An international team of paleontologists has discovered what they believe to be the oldest dinosaur skeleton ever discovered in Africa. The skeleton of Mbiresaurus raathi – described as a long-necked plant-eating dinosaur – was found in northern Zimbabwe, according to a Virginia Tech news release Wednesday. Mbiresaurus raathi lived more than 230 million years ago, the researchers said.
Mbiresaurus raathi was about 6 feet long, had a long tail, and weighed 20 to 65 pounds. Mbiresaurus raathi is considered a sauropodomorph, a long-necked dinosaur.
The mostly intact skeleton was found by Virginia Tech student Christopher Griffin and other paleontologists during two excavations in Zimbabwe in 2017 and 2019. The international team of researchers who found the skeleton said its unique parts missing were some of the hands and portions of the skull.
“The discovery of Mbiresaurus raathi fills a critical geographic gap in the fossil record of older dinosaurs and shows the power of hypothesis-driven fieldwork to test predictions about the ancient past,” Griffin said in a statement.
Based on their findings, the Mbiresaurus stood on two legs and had a relatively small head with serrated, triangle-shaped teeth.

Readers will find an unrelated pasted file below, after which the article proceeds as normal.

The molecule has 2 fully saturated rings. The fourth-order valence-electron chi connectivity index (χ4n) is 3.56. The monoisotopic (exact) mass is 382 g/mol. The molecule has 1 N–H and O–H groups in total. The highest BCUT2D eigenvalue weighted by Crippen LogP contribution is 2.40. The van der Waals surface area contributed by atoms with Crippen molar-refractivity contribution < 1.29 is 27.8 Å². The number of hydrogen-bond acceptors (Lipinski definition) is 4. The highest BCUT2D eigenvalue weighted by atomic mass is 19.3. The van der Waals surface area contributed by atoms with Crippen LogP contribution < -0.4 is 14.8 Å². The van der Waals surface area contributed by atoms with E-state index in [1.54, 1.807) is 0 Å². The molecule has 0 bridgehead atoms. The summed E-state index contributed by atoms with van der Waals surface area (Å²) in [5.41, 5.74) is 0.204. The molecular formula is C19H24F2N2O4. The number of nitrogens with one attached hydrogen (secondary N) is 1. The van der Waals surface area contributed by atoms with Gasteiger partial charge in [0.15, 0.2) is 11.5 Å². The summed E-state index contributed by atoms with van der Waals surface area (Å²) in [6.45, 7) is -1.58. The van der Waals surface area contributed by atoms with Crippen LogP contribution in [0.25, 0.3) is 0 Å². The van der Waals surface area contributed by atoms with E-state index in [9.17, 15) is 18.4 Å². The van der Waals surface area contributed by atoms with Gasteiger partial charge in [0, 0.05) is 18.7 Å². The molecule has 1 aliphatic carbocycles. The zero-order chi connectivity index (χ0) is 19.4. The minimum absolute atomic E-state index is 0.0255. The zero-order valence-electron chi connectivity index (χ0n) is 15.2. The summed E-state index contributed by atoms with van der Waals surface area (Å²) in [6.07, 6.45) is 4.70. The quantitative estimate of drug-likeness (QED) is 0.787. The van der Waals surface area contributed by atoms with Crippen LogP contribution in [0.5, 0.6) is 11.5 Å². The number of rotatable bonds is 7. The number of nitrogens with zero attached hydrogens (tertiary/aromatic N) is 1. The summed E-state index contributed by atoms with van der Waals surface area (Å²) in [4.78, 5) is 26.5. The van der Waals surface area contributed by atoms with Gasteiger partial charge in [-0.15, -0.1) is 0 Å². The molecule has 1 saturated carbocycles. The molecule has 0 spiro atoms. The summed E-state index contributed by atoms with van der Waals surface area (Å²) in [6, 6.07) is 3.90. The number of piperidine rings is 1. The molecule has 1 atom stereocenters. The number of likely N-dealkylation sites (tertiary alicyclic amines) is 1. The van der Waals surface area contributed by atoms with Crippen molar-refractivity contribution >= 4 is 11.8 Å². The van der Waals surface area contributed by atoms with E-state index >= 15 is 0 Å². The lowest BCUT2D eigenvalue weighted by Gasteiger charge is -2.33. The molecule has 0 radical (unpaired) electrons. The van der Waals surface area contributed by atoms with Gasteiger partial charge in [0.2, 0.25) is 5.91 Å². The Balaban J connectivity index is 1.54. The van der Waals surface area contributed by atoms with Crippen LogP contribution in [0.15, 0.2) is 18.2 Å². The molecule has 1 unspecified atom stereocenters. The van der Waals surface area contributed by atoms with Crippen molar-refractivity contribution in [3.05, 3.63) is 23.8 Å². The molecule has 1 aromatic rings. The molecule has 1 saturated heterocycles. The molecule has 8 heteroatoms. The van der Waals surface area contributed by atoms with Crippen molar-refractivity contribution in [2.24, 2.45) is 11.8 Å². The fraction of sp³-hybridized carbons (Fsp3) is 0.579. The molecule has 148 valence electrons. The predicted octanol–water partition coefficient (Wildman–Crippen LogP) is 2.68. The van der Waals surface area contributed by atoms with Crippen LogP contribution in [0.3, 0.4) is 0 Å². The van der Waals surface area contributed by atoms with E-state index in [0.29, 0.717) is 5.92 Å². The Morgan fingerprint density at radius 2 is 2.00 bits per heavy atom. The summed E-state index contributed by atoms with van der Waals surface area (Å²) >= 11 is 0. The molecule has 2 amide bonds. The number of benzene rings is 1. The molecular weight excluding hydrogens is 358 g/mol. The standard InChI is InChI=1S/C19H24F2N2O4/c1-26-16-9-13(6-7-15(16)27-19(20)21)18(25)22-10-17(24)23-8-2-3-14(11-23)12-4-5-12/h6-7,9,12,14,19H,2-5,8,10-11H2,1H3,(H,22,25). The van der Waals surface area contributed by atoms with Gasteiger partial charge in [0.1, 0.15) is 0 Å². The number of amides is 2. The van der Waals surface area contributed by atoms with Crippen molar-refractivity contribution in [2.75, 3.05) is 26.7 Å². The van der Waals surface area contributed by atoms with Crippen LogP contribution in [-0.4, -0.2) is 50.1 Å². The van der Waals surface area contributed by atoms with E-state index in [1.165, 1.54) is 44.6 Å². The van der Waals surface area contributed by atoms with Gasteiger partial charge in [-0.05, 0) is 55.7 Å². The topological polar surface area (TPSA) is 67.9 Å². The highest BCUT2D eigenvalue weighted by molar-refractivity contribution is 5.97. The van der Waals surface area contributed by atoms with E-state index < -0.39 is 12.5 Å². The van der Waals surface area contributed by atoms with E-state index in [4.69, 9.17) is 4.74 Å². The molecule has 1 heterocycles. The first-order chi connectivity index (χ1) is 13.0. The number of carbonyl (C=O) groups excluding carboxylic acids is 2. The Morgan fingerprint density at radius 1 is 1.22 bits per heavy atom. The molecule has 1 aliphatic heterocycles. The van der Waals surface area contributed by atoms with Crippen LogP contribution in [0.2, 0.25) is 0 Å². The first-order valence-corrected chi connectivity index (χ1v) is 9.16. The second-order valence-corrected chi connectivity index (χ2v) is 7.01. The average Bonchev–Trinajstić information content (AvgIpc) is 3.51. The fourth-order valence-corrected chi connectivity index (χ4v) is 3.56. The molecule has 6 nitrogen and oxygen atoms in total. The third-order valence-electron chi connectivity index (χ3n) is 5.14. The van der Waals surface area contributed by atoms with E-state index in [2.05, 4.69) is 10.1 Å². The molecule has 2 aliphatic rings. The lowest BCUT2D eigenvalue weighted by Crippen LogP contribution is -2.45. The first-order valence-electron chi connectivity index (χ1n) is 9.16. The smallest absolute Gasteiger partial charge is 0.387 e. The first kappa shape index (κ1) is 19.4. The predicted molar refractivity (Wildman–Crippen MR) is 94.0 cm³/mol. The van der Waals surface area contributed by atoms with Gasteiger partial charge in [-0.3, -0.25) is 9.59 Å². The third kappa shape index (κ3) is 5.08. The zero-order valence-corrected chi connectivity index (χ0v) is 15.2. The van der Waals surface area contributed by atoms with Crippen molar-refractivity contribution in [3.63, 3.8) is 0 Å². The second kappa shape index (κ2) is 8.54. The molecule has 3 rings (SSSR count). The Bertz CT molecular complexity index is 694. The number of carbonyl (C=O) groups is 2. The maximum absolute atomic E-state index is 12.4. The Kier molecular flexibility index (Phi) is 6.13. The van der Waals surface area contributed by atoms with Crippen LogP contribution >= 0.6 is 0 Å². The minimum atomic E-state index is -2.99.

“These are the oldest known definitive dinosaurs from Africa, roughly equivalent in age to the oldest dinosaurs found anywhere in the world.” Griffin said. “The oldest known dinosaurs – dating from around 230 million years ago, the Carnian phase of the late Triassic – are extremely rare and have only been recovered from a few places in the world, mainly northern Argentina, southern Brazil and India. “.
Most of the Mbiresaurus skeleton is kept in Virginia Tech’s Derring Hall to be cleaned and studied. However, it will eventually be moved to the Natural History Museum of Zimbabwe in Bulawayo, along with any additional fossils found in the area, the university said.
“The fact that the Mbiresaurus skeleton is nearly complete makes it a perfect reference material for further finds,” Michel Zondo, the museum’s curator and fossil preparer, said in a press release. “It is the first finding of sauropodomorphs of its size from Zimbabwe, otherwise most of our sauropodomorph finds from here are usually medium to large animals.”
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